The intermediary puts all this together, writes up a SIB contract that is agreeable to both investors and government, which will be somewhere between $51-$99, so say $70. Crucially, they also identify and agree to some measurable outcome that will trigger the bond payment. A further independent party is contracted to run the evaluation.

When the bond is issued, investors transfer $50 to the intermediary, which contracts the service providers. They now have their funding. Five years later an evaluation is conducted of the outcomes (not of the inputs or methods, just of the outcomes).

If they meet the agreed threshold, the bond triggers and government pays the investors $70. Investors are now up $20, and government has saved $30. If the results are not achieved, investors lose $50, and government pays nothing (government also avoided the risk of that failure).

It is silly to think of funding say Opera Australia this way. They do produce something of intrinsic value, and there is probably a positive externality, but it is a much bigger stretch to argue that Opera Australia does something that in the long run saves public money.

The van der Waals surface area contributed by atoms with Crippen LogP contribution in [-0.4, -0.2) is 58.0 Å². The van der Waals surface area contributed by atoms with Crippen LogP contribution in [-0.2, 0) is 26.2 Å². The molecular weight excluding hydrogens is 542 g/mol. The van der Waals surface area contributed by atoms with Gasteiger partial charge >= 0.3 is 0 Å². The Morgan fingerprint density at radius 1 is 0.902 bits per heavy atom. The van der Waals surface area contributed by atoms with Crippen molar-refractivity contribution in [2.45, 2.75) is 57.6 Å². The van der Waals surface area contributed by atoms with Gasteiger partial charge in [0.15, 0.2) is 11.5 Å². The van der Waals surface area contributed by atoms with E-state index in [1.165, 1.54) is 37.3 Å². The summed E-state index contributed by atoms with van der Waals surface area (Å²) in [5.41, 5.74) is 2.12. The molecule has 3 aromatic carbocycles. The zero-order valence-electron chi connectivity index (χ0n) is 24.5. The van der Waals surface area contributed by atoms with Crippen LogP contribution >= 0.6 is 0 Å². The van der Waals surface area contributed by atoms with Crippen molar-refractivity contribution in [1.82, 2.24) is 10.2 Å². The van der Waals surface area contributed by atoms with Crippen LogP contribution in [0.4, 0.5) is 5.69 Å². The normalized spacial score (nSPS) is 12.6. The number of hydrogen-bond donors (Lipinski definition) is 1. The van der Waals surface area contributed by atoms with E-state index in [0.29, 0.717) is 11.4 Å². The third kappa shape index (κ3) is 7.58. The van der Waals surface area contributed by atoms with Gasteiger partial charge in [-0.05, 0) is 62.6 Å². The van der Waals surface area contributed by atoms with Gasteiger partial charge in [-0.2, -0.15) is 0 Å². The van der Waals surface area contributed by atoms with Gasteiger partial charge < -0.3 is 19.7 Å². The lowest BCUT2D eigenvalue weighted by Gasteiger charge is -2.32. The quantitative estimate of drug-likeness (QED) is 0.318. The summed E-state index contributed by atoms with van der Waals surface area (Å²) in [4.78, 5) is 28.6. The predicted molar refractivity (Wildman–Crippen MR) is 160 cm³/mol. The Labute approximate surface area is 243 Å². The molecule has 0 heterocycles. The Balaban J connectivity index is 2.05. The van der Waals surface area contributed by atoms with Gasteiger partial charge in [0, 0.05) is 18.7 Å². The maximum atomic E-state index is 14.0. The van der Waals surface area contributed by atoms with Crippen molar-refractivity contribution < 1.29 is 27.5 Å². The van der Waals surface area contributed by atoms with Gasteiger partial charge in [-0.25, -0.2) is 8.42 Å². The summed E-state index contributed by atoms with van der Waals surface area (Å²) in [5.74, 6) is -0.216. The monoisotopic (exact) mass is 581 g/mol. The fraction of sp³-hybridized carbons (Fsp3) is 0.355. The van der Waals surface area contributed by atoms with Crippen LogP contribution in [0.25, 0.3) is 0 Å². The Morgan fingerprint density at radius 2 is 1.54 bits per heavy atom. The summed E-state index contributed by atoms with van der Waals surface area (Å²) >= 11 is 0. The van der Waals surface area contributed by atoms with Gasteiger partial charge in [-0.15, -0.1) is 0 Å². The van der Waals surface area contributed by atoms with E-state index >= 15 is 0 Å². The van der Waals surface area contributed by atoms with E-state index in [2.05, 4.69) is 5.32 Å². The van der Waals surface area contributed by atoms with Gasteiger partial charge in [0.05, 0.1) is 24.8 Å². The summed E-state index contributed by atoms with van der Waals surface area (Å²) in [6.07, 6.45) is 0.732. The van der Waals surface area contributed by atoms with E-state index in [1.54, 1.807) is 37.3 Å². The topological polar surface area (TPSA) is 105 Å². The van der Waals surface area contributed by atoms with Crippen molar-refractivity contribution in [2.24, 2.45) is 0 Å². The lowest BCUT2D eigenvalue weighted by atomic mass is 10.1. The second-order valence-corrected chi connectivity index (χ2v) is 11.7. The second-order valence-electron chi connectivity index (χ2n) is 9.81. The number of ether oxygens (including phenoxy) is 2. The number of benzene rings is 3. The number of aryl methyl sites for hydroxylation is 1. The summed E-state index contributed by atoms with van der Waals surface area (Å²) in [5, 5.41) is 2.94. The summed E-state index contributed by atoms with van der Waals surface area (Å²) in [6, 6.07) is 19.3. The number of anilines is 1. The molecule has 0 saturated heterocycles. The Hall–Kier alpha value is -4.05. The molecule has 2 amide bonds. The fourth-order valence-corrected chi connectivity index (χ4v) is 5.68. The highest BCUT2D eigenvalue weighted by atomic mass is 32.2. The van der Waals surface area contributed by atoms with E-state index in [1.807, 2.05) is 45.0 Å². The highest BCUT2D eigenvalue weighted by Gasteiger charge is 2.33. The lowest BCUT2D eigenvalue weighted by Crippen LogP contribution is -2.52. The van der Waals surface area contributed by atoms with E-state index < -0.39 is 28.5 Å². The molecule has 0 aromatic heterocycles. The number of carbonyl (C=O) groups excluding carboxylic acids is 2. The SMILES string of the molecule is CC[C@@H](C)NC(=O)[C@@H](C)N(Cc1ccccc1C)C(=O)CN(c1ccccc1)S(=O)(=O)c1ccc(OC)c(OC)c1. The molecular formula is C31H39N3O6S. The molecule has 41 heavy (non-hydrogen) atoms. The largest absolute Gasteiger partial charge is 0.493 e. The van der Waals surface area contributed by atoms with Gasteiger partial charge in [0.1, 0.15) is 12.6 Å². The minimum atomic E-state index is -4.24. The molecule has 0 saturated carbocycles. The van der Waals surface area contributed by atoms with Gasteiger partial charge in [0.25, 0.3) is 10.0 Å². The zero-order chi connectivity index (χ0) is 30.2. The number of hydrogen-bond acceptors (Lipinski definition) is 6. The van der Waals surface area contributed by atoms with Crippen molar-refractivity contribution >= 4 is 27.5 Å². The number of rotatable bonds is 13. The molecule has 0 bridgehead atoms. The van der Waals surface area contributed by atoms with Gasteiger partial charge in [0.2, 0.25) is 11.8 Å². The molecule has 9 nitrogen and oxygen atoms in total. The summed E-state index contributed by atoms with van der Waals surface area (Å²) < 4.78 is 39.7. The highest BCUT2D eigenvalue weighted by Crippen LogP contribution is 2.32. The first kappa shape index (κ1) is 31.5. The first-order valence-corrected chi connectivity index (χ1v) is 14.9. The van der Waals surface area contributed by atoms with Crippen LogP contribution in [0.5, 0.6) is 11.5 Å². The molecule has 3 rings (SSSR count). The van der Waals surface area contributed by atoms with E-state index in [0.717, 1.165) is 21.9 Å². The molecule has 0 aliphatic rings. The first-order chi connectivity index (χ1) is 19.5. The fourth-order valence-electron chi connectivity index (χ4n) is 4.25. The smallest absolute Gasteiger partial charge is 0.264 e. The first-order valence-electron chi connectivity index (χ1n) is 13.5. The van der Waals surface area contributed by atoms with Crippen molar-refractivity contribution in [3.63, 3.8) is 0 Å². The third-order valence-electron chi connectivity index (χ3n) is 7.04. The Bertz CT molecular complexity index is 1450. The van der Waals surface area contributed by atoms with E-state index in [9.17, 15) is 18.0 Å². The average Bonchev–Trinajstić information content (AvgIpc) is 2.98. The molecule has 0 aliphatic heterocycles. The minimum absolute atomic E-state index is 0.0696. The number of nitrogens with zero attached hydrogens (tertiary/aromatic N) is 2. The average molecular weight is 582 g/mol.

Yet the examples from the Kimberley do illustrate cases where this may well happen, but these arts and cultural interventions are chronically underfunded and the first to be cut. They do not stand up well under media and political scrutiny, even when local providers have good reason to believe they work.

I was involved in evaluating one of Goolarri’s projects a few years ago called Kimberley Girl, which fits this bill. It’s nominally a beauty pageant for Indigenous young women in the Kimberley region. But really it’s an intensive workshop program in developing confidence, self-respect and presentation skills among disadvantaged youth: workplace-readiness in other words.

It can be life-changing for some of the participants, and that can make a huge difference to the public budget down the line. We estimated that one dollar invested in Kimberley Girl returns seven dollars in future public savings.

These types of unconventional intervention, delivered by an Indigenous media company, of all things, are not priorities for government funding. But they work.

A social impact bond can enable private investment to carry the risk of testing such programs, with the taxpayer only involved to compensate those programs that succeed and might then be scaled up and delivered more conventionally.